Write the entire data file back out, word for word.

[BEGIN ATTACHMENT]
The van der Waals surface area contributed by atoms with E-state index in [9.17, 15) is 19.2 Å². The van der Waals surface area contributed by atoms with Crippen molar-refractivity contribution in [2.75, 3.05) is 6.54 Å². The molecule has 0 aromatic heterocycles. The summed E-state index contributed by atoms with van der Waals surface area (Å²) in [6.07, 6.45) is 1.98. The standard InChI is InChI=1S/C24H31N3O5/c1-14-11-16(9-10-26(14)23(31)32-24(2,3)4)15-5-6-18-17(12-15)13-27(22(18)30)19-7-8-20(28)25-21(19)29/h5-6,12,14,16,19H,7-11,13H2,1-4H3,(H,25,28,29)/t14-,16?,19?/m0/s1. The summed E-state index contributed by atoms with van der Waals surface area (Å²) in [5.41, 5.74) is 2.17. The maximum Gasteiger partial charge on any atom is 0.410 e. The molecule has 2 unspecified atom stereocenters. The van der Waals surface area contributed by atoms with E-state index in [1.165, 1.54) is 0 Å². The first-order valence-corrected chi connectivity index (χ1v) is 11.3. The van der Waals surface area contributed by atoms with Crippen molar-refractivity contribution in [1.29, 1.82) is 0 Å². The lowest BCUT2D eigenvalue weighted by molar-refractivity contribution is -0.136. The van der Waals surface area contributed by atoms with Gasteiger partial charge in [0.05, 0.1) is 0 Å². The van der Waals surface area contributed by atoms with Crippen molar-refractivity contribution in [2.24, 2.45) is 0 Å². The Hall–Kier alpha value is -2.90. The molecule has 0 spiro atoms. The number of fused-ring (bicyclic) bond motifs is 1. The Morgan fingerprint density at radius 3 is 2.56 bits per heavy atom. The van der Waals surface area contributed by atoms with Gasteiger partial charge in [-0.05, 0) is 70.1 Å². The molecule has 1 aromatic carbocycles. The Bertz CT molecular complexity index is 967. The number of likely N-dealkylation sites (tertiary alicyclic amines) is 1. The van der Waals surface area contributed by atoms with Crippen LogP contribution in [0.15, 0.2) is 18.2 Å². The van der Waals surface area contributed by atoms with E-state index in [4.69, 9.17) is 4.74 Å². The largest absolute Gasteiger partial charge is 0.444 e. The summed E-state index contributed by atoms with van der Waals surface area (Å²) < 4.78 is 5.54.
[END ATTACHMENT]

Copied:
The van der Waals surface area contributed by atoms with E-state index in [9.17, 15) is 19.2 Å². The van der Waals surface area contributed by atoms with Crippen molar-refractivity contribution in [2.75, 3.05) is 6.54 Å². The molecule has 0 aromatic heterocycles. The summed E-state index contributed by atoms with van der Waals surface area (Å²) in [6.07, 6.45) is 1.98. The standard InChI is InChI=1S/C24H31N3O5/c1-14-11-16(9-10-26(14)23(31)32-24(2,3)4)15-5-6-18-17(12-15)13-27(22(18)30)19-7-8-20(28)25-21(19)29/h5-6,12,14,16,19H,7-11,13H2,1-4H3,(H,25,28,29)/t14-,16?,19?/m0/s1. The summed E-state index contributed by atoms with van der Waals surface area (Å²) in [5.41, 5.74) is 2.17. The maximum Gasteiger partial charge on any atom is 0.410 e. The molecule has 2 unspecified atom stereocenters. The van der Waals surface area contributed by atoms with E-state index in [1.165, 1.54) is 0 Å². The first-order valence-corrected chi connectivity index (χ1v) is 11.3. The van der Waals surface area contributed by atoms with Crippen molar-refractivity contribution in [1.29, 1.82) is 0 Å². The lowest BCUT2D eigenvalue weighted by molar-refractivity contribution is -0.136. The van der Waals surface area contributed by atoms with Gasteiger partial charge in [0.05, 0.1) is 0 Å². The van der Waals surface area contributed by atoms with Crippen molar-refractivity contribution in [2.24, 2.45) is 0 Å². The Hall–Kier alpha value is -2.90. The molecule has 0 spiro atoms. The number of fused-ring (bicyclic) bond motifs is 1. The Morgan fingerprint density at radius 3 is 2.56 bits per heavy atom. The van der Waals surface area contributed by atoms with Gasteiger partial charge in [-0.05, 0) is 70.1 Å². The molecule has 1 aromatic carbocycles. The Bertz CT molecular complexity index is 967. The number of likely N-dealkylation sites (tertiary alicyclic amines) is 1. The van der Waals surface area contributed by atoms with Crippen LogP contribution in [0.15, 0.2) is 18.2 Å². The van der Waals surface area contributed by atoms with E-state index in [4.69, 9.17) is 4.74 Å². The largest absolute Gasteiger partial charge is 0.444 e. The summed E-state index contributed by atoms with van der Waals surface area (Å²) < 4.78 is 5.54.